High-ly suspect: LA Council president wants to halt pot shop licensing; calls process “unfair”

The city has been unable to curtail illegal cannabis retail shops as it struggles to bring the industry into compliance

Council President Herb Wesson
Council President Herb Wesson

Los Angeles’ efforts to introduce cannabis retail stores through licenses has been far from pain-free, with blackmarket sellers popping up faster than law enforcement can crack down.

Now, City Council President Herb Wesson wants the city to stop processing applications for new shops, refund existing applications, and commission an independent audit of the approval process, according to the Los Angeles Times.

Critics of the current system — overseen by the Department of Cannabis Regulation — say it disadvantages applicants from neighborhoods that suffered the most from the so-called war on drugs.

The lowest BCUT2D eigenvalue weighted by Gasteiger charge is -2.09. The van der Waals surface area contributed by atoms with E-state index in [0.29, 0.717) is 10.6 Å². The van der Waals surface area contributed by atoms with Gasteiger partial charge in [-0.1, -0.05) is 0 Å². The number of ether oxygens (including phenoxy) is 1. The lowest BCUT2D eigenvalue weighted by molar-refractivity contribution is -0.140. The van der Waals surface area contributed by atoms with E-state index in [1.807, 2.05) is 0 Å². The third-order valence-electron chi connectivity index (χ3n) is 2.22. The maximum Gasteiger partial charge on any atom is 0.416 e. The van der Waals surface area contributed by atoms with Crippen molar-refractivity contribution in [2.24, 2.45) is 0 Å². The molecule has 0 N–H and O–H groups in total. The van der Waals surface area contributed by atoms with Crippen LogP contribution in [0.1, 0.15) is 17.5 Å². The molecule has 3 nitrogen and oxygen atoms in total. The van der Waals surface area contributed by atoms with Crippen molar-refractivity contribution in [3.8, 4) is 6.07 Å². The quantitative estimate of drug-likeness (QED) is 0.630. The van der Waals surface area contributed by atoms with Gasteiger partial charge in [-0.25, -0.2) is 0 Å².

The city periodically issues a limited number of licenses on a first-come basis, and it does not review all applications.

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Officials received around 800 applications for the latest round of 150 licenses. Around 300 of those were submitted within three minutes of the round opening last month.

Speed is an advantage, meaning applicants with slower internet speeds have less of a chance of getting reviewed, according to the Times report. Wesson said that in lieu of an audit, the city could process every application or come up with another solution.

The city’s effort to bring the cannabis industry into compliance has faced other hurdles. Legal operators are pressuring L.A. to clamp down on illegal dispensaries, which far outnumber legal shops.

Earlier this year, the L.A. City Attorney’s Office filed a suit against a landlord and two real estate agents who officials say helped establish and hide an illegal pot shop in South L.A.

Wesson’s call comes as he faces some scrutiny of his own. Last week, allegations surfaced that he helped developer Michael Hakim secure approval for a high-rise construction in Koreatown. In exchange, Hakim allegedly gave Wesson’s son — a tenant in one of his buildings — a break on the rent. [LAT]Dennis Lynch